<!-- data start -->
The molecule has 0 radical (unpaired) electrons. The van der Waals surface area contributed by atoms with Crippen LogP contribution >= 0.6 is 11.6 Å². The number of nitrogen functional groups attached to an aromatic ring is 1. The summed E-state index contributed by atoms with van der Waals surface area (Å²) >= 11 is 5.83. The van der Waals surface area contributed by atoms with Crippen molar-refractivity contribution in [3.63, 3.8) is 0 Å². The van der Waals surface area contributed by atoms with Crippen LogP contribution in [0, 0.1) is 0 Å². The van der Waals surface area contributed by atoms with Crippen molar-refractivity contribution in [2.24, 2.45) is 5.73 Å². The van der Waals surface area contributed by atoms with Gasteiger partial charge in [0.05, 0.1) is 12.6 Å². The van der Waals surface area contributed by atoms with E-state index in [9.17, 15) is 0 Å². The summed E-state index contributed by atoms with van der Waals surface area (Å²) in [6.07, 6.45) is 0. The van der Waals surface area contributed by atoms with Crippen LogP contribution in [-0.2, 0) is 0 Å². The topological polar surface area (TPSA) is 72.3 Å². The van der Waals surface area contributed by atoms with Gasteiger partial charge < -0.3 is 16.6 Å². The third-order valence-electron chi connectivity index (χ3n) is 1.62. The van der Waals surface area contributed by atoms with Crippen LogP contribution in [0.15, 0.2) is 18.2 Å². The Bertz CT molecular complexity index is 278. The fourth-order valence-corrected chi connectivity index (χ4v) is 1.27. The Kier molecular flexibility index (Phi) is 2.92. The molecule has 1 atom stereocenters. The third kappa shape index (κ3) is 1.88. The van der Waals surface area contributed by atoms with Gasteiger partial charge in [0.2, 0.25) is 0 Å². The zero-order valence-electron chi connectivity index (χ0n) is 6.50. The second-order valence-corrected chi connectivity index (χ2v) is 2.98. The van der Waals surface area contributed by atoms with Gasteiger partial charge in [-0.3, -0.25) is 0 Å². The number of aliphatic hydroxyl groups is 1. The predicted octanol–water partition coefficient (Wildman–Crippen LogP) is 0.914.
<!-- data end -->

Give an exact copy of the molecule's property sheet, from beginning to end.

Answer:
The molecule has 0 radical (unpaired) electrons. The van der Waals surface area contributed by atoms with Crippen LogP contribution >= 0.6 is 11.6 Å². The number of nitrogen functional groups attached to an aromatic ring is 1. The summed E-state index contributed by atoms with van der Waals surface area (Å²) >= 11 is 5.83. The van der Waals surface area contributed by atoms with Crippen molar-refractivity contribution in [3.63, 3.8) is 0 Å². The van der Waals surface area contributed by atoms with Crippen LogP contribution in [0, 0.1) is 0 Å². The van der Waals surface area contributed by atoms with Crippen molar-refractivity contribution in [2.24, 2.45) is 5.73 Å². The van der Waals surface area contributed by atoms with Gasteiger partial charge in [0.05, 0.1) is 12.6 Å². The van der Waals surface area contributed by atoms with E-state index in [9.17, 15) is 0 Å². The summed E-state index contributed by atoms with van der Waals surface area (Å²) in [6.07, 6.45) is 0. The van der Waals surface area contributed by atoms with Crippen LogP contribution in [-0.2, 0) is 0 Å². The topological polar surface area (TPSA) is 72.3 Å². The van der Waals surface area contributed by atoms with Gasteiger partial charge < -0.3 is 16.6 Å². The third-order valence-electron chi connectivity index (χ3n) is 1.62. The van der Waals surface area contributed by atoms with Crippen LogP contribution in [0.15, 0.2) is 18.2 Å². The Bertz CT molecular complexity index is 278. The fourth-order valence-corrected chi connectivity index (χ4v) is 1.27. The Kier molecular flexibility index (Phi) is 2.92. The molecule has 1 atom stereocenters. The third kappa shape index (κ3) is 1.88. The van der Waals surface area contributed by atoms with Gasteiger partial charge in [0.2, 0.25) is 0 Å². The zero-order valence-electron chi connectivity index (χ0n) is 6.50. The second-order valence-corrected chi connectivity index (χ2v) is 2.98. The van der Waals surface area contributed by atoms with Gasteiger partial charge in [-0.3, -0.25) is 0 Å². The number of aliphatic hydroxyl groups is 1. The predicted octanol–water partition coefficient (Wildman–Crippen LogP) is 0.914.